INDIRECT POTABLE REUSE (IPR): The blending of advanced treated recycled or reclaimed water into a natural water source (groundwater basin or reservoir) that could be used for drinking (potable) water after further treatment.
INFILTRATION/INFLOW: Infiltration is groundwater that leaks into the sewerage system through pipe joints and defects. Inflow refers to water that enters sewers from improperly connected catch basins, sump, and defective manholes.
INFLUENT: Wastewater or other liquid flowing into a reservoir, basin or treatment plant.
INFRASTRUCTURE: Physical means for meeting water and wastewater needs, such as dams, wells, conveyance systems and water or wastewater treatment plants.
INTERCEPTOR: Large pipes that receive wastewater from collection systems and transport it to wastewater treatment plants.
INTEGRATED RESOURCE PLANNING (IRP): A method for looking ahead using environmental, engineering, social, financial and economic considerations; includes using the same criteria to evaluate both supply and demand options while involving customers and other stakeholders in the process.
IRRIGATION: Diverting or moving water from its natural course in order to use it.
ITSS: Acronym for Information Technology Services Support.
JPL: Acronym for Joe Pool Lake.
LIFT STATION (LS): A facility designed and quipped to move sewage material or wastewater from a lower level to a higher elevation. A lift station may employ submersible pumps or other mechanical devices to deliver the wastewater and dischages into a pressure pipe called a force main.
LRF: Acronym for Livingston Recreation Fund.
LRWSS: Acronym for Livingston Regional Water Supply System.
MAXIMUM CONTAMINANT LEVEL: The highest allowable amount of a constituent in water. Drinking water quality criteria are established by the U.S. Environmental Protection Agency as regulatory standards.
MCRWS: Acronym for Mountain Creek Regional Water Supply System.
METER: An instrument for measuring the flow of water/wastewater.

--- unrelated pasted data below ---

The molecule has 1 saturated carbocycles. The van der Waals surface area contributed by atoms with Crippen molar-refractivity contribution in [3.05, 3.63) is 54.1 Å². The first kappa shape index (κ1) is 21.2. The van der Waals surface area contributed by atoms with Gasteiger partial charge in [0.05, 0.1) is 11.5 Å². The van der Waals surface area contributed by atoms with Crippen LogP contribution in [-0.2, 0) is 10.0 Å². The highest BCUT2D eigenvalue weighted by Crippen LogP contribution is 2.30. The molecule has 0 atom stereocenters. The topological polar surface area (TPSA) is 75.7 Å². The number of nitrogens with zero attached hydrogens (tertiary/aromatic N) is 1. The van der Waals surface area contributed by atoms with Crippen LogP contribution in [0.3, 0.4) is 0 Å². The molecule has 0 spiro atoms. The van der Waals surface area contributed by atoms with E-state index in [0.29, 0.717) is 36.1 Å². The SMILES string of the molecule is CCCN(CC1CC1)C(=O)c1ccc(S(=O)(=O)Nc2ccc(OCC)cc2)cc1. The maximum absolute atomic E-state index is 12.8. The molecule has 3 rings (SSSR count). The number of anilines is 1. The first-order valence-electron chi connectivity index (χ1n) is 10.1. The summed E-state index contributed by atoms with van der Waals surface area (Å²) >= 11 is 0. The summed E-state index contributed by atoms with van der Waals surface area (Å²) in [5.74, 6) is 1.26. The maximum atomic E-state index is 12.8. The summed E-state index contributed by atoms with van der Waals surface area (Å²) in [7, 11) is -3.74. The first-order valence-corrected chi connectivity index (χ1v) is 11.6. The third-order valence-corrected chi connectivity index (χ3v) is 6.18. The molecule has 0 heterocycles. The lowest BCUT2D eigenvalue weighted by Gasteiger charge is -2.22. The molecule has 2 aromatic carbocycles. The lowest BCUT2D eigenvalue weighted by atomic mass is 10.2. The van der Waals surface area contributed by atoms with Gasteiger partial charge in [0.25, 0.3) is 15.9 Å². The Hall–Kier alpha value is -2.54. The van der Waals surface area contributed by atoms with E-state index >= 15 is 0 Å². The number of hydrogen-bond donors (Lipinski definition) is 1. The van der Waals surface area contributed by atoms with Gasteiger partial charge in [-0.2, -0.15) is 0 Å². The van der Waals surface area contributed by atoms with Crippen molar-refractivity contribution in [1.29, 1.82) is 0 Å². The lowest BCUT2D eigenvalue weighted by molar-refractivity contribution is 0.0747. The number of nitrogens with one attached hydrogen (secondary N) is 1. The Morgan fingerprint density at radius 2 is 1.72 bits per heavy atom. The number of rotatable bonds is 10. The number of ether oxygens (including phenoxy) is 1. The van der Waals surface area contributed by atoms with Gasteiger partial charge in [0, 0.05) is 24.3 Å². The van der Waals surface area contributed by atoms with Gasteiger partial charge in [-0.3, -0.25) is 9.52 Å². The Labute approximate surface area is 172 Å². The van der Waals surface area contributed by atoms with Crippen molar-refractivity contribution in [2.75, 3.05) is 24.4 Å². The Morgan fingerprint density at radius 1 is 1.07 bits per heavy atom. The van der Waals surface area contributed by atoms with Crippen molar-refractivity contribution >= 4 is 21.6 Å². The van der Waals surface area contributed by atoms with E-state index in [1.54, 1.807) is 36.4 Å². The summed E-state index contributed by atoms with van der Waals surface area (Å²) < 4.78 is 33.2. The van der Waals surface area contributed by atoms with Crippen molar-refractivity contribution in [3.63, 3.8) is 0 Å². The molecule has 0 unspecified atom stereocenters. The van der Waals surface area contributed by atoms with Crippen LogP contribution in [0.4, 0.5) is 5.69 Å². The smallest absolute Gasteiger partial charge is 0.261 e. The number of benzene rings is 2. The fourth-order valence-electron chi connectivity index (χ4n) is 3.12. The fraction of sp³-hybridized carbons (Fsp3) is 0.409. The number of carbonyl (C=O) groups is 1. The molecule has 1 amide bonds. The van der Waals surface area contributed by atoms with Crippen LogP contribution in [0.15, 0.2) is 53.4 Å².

mg/L: Milligrams per liter; a measurement describing the amount of a substance (such as a mineral, chemical or contaminant) in a liter of water. One milligram per liter is equal to one part per million.
MGD: Acronym for million gallons per day. This term is used to describe the volume of water treated and discharged from a treatment plant.
MICROFILTRATION: A physical separation process where tiny, hollow, straw-like membranes separate particles from water. It is used as a pretreatment for reverse osmosis.
NATIONAL ASSOCIATION OF CLEAN WATER AGENCIES (NACWA): A national organization, involved in all facets of water quality protection, represents the collective interest of America's clean water utilities, and is the leading advocate for responsible national policies that advance clean water.
NATIONAL POLLUTANT DISCHARGE ELIMINATION SYSTEM (NPDES): A permit issued by the EPA that governs effluent discharges into various rivers and waterways.
NONPOTABLE: Water not suitable for drinking.
NONPOTABLE REUSE: Includes all recycled or reclaimed water-reuse applications except those related to drinking water.
NPDES: National Pollutant Discharge Elimination System. A federal permit authorized by the Clean Water Act, Title IV, which is required for discharge of pollutants to navigable waters of the United States, which includes any discharge to lakes, streams, rivers, bays, the ocean, wetlands, storm sewer, or any tributary to any surface water body.
NR: Acronym for Northern Region.
NTU: Acronym for nephelometric turbidity units which is the measure of light shining through water to record turbidity.
O&M: Acronym for Operations & Maintenance - relates to the Authority's day to day operational expenses, not funded by bond funds.
PARTS PER BILLION: A unit frequently used to measure contamination concentration (parts of contamination per billion parts of water). One thousand parts per billion is equal to one part per million.
PARTS PER MILLION: A unit used to measure contamination concentration (parts of contamination per million parts of water). One part per million is equal to one milligram per liter. (This term is becoming obsolete as instruments measure smaller particles.)